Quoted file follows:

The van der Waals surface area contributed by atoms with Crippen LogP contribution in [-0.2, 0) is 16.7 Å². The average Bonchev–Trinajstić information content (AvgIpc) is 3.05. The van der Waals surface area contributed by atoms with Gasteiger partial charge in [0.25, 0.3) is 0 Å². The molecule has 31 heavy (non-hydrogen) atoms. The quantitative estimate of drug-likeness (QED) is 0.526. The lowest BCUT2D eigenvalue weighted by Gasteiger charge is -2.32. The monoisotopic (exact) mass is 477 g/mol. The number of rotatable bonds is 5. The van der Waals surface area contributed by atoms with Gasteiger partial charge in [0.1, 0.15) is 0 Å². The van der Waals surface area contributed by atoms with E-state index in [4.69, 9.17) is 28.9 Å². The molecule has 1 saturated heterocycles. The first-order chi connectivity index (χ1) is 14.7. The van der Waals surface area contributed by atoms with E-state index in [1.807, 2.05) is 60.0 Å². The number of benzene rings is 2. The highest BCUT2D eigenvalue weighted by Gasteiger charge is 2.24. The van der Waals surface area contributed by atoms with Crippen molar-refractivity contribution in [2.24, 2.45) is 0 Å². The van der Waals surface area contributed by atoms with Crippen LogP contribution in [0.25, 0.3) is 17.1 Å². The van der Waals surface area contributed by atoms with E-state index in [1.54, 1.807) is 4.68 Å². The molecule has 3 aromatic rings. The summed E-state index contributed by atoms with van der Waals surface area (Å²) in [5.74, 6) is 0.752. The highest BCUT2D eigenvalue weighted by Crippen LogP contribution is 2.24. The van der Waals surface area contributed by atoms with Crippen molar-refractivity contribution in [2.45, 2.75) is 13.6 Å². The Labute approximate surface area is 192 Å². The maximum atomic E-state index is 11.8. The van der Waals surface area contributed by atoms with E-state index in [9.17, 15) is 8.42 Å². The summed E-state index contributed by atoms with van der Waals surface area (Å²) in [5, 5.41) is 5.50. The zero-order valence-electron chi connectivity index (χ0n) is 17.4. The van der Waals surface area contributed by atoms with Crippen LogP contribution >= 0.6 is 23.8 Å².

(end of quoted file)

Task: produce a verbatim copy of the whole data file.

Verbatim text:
The van der Waals surface area contributed by atoms with Crippen LogP contribution in [-0.2, 0) is 16.7 Å². The average Bonchev–Trinajstić information content (AvgIpc) is 3.05. The van der Waals surface area contributed by atoms with Gasteiger partial charge in [0.25, 0.3) is 0 Å². The molecule has 31 heavy (non-hydrogen) atoms. The quantitative estimate of drug-likeness (QED) is 0.526. The lowest BCUT2D eigenvalue weighted by Gasteiger charge is -2.32. The monoisotopic (exact) mass is 477 g/mol. The number of rotatable bonds is 5. The van der Waals surface area contributed by atoms with Gasteiger partial charge in [0.1, 0.15) is 0 Å². The van der Waals surface area contributed by atoms with E-state index in [4.69, 9.17) is 28.9 Å². The molecule has 1 saturated heterocycles. The first-order chi connectivity index (χ1) is 14.7. The van der Waals surface area contributed by atoms with E-state index in [1.807, 2.05) is 60.0 Å². The number of benzene rings is 2. The highest BCUT2D eigenvalue weighted by Gasteiger charge is 2.24. The van der Waals surface area contributed by atoms with Crippen molar-refractivity contribution in [2.24, 2.45) is 0 Å². The van der Waals surface area contributed by atoms with Crippen LogP contribution in [0.25, 0.3) is 17.1 Å². The van der Waals surface area contributed by atoms with E-state index in [1.54, 1.807) is 4.68 Å². The molecule has 3 aromatic rings. The summed E-state index contributed by atoms with van der Waals surface area (Å²) in [5.74, 6) is 0.752. The highest BCUT2D eigenvalue weighted by Crippen LogP contribution is 2.24. The van der Waals surface area contributed by atoms with Crippen molar-refractivity contribution in [2.45, 2.75) is 13.6 Å². The Labute approximate surface area is 192 Å². The maximum atomic E-state index is 11.8. The van der Waals surface area contributed by atoms with E-state index in [9.17, 15) is 8.42 Å². The summed E-state index contributed by atoms with van der Waals surface area (Å²) in [5, 5.41) is 5.50. The zero-order valence-electron chi connectivity index (χ0n) is 17.4. The van der Waals surface area contributed by atoms with Crippen LogP contribution >= 0.6 is 23.8 Å².